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Origin of brave

First recorded in 1475–85; from Middle French, from Spanish bravo, either from Italian or directly from unattested Vulgar Latin brabus for Latin barbarus barbarous

synonym study for brave

1. Brave, courageous, valiant, fearless, gallant refer to confident bearing in the face of difficulties or dangers. Brave is the most comprehensive: it is especially used of that confident fortitude or daring that actively faces and endures anything threatening. Courageous implies a higher or nobler kind of bravery, especially as resulting from an inborn quality of mind or spirit that faces or endures perils or difficulties without fear and even with enthusiasm. Valiant implies a correspondence between an inner courageousness and external deeds, particularly of physical strength or endurance. Fearless implies unflinching spirit and coolness in the face of danger. Gallant implies a chivalrous, impetuous, or dashing bravery.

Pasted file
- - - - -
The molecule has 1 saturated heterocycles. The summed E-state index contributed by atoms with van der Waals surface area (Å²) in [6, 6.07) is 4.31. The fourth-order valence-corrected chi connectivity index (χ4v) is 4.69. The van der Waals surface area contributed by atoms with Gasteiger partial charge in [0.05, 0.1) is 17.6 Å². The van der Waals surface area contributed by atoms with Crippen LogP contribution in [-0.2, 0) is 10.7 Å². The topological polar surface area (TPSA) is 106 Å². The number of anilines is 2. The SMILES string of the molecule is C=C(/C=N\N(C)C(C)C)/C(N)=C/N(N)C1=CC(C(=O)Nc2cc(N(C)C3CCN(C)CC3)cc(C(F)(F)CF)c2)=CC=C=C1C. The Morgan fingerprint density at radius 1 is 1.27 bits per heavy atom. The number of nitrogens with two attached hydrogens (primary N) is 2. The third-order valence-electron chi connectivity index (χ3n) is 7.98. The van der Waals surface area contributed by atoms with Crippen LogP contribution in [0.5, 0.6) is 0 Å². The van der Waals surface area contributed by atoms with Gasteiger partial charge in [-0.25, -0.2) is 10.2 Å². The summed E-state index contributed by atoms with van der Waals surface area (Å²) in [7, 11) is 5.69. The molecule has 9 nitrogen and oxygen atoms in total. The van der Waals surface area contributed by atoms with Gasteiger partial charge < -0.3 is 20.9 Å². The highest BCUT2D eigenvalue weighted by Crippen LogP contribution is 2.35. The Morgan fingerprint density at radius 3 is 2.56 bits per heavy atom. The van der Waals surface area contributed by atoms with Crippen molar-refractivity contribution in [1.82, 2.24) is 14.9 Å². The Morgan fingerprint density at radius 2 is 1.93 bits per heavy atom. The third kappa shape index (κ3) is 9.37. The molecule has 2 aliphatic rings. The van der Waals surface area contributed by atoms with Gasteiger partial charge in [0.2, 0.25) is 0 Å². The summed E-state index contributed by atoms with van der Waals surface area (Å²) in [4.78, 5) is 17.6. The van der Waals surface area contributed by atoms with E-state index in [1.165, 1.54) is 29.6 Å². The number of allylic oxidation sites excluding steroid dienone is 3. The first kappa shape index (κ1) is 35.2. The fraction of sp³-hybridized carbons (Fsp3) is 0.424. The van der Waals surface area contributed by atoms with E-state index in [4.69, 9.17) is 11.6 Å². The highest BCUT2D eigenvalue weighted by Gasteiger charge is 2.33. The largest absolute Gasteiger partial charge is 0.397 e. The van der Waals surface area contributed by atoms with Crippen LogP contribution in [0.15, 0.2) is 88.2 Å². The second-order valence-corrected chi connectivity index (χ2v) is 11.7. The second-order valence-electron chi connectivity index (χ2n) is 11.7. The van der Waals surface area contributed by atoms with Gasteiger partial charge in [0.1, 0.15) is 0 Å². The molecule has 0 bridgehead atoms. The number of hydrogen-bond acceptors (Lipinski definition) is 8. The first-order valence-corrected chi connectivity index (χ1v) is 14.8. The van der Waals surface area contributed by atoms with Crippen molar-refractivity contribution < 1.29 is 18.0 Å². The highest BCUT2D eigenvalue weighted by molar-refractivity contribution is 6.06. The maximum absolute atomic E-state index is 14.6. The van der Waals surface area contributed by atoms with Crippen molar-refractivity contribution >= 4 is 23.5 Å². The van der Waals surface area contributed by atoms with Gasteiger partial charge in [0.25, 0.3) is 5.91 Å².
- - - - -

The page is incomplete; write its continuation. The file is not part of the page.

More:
usage note for brave

See powwow.

OTHER WORDS FROM brave

Dictionary.com Unabridged Based on the Random House Unabridged Dictionary, © Random House, Inc. 2022

How to use brave in a sentence

British Dictionary definitions for brave

brave
/ (breɪv) /

adjective
noun
a warrior of a Native American tribe
an obsolete word for bully 1
verb (tr)

Derived forms of brave

bravely, adverbbraveness, nounbravery, noun

Word Origin for brave

C15: from French, from Italian bravo courageous, wild, perhaps ultimately from Latin barbarus barbarous
Collins English Dictionary - Complete & Unabridged 2012 Digital Edition © William Collins Sons & Co. Ltd. 1979, 1986 © HarperCollins Publishers 1998, 2000, 2003, 2005, 2006, 2007, 2009, 2012
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